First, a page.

"We shot on a complex of about a dozen rooftops, and we did most of our work on six of them," he continues. He likens the experience to shooting on an island, one bounded by Broadway to the west, Spring Street to the east, Fifth Street to the north and Sixth Street to the south. The block included the glass-topped Arcade Building, which basically functioned as a studio for the production. "We put in construction elevators and bridges from roof to roof, and we had equipment rooms, catering offices and restrooms one floor below the roof. We went up to the roof at call and didn’t come down until we wrapped."

On the northeast corner of the block is the Alexandria Hotel, which is separated from the other buildings onscreen by a CG alley. The six main rooftops were often used simultaneously by different units. "While we were shooting on Roof 1, the second unit was working on Roof 3 and visual effects was working on Roof 5 – all with matching lighting setups, looking in different directions," Core details. "At night, we occasionally had to turn off lights at one set so we could do a background for a reverse direction, and so forth. All of this had to be pre-rigged; we basically rented every piece of cable in the city. We did foamcore models of all those rooftops and made huge lighting diagrams to figure out how to make it work. We weren’t on a stage where we could create a large grid, so the buildings had to work as a grid for us.

"The one person I couldn’t have done the movie without was my gaffer, Carl Boles, who is quite extraordinary," he continues. "He was largely responsible for pulling off the rooftops, with the help of dozens of electricians." Boles, who at age 78 is celebrating his 56th year in the business, recalls, "The downtown work on Daredevil was really something. We had 360-degree shots that would extend forever in all directions, and we’d go down to the edge of a building and see another street for three to five blocks. All of that had to be lit."

Background architectural lighting was supplied mainly by Nine-light Maxi-Brutes on 80' Condors and scissorlifts, along with 20Ks, 10Ks and other tungsten sources. "Instead of going out with HMIs, which are really expensive, I talked Ericson into going out with Maxi Nines because they give you more control and more options, and they throw nice shadows at night," Boles says. Cutting and shaping the light were flags on adjacent Condors and scissorlifts, all from the ground. Each morning, everything on the street – which included rigging for a dozen generators – had to be cleared away and stored in a nearby parking lot. In the evening, everything was driven back to position. Boles recounts, "Before we got started at night, we tried to minimize our big shots for a while so we could tweak. It’s very difficult in the daylight to know which lights are aimed where, no matter how well you tag each lamp and mark the sidewalks."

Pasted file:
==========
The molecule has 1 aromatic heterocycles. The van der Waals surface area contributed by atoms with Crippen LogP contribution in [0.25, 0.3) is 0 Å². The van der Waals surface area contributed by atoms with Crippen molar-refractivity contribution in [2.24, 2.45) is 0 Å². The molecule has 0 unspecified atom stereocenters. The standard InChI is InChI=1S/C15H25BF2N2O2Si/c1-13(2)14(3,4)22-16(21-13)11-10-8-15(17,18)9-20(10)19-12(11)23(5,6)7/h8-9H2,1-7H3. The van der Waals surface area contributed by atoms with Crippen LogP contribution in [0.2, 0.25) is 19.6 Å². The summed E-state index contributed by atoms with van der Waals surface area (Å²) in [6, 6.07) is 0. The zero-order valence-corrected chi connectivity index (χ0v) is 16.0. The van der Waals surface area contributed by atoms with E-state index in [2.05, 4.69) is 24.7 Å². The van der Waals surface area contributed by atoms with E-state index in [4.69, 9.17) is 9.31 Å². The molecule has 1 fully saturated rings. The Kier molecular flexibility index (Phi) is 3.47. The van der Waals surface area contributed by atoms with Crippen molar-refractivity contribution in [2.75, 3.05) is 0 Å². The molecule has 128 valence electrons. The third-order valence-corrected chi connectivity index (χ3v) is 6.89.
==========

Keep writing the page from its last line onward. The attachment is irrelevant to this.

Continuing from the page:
The gaffer, who first worked with Core on The Fast and The Furious, shares the cinematographer’s fondness for hard light. "I’ve done everything, soft light and hard," says Boles, who started out as an electrician on Hopalong Cassidy movies. "But I prefer hard light because it’s richer and more controllable." Core adds that it can also be more challenging: "You have to be incredibly specific about what’s happening in the scene, because if the actors miss their marks they can shadow each other or miss the light entirely. Using hard light is very hard on the electrical crew and the grip department. My key grip, Jim Shelton, is truly a lighter; he can do the rigging in his sleep, but he really understands light."

One of Daredevil’s most important roof sequences is a climactic face-off between the superhero and Elektra, which becomes a three-way conflict when Bullseye enters the scene. "Daredevil is on Roof 1, and when he hears sounds he slides down a pipe to Roof 2," Core details. "Elektra’s hiding there, and they wind up fighting." The characters do flips over the CG alley and land on Roof 3, which is the Arcade Building. The fight continues until Daredevil ends up flat on his back, with his true identity revealed to Elektra. At that point, Bullseye shows up. "In order to protect Daredevil, Elektra jumps to Roof 4, north of the Arcade, and throws her sword at Bullseye, who is across from her on Roof 3. He catches it and throws it back."

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© 2003 American Cinematographer.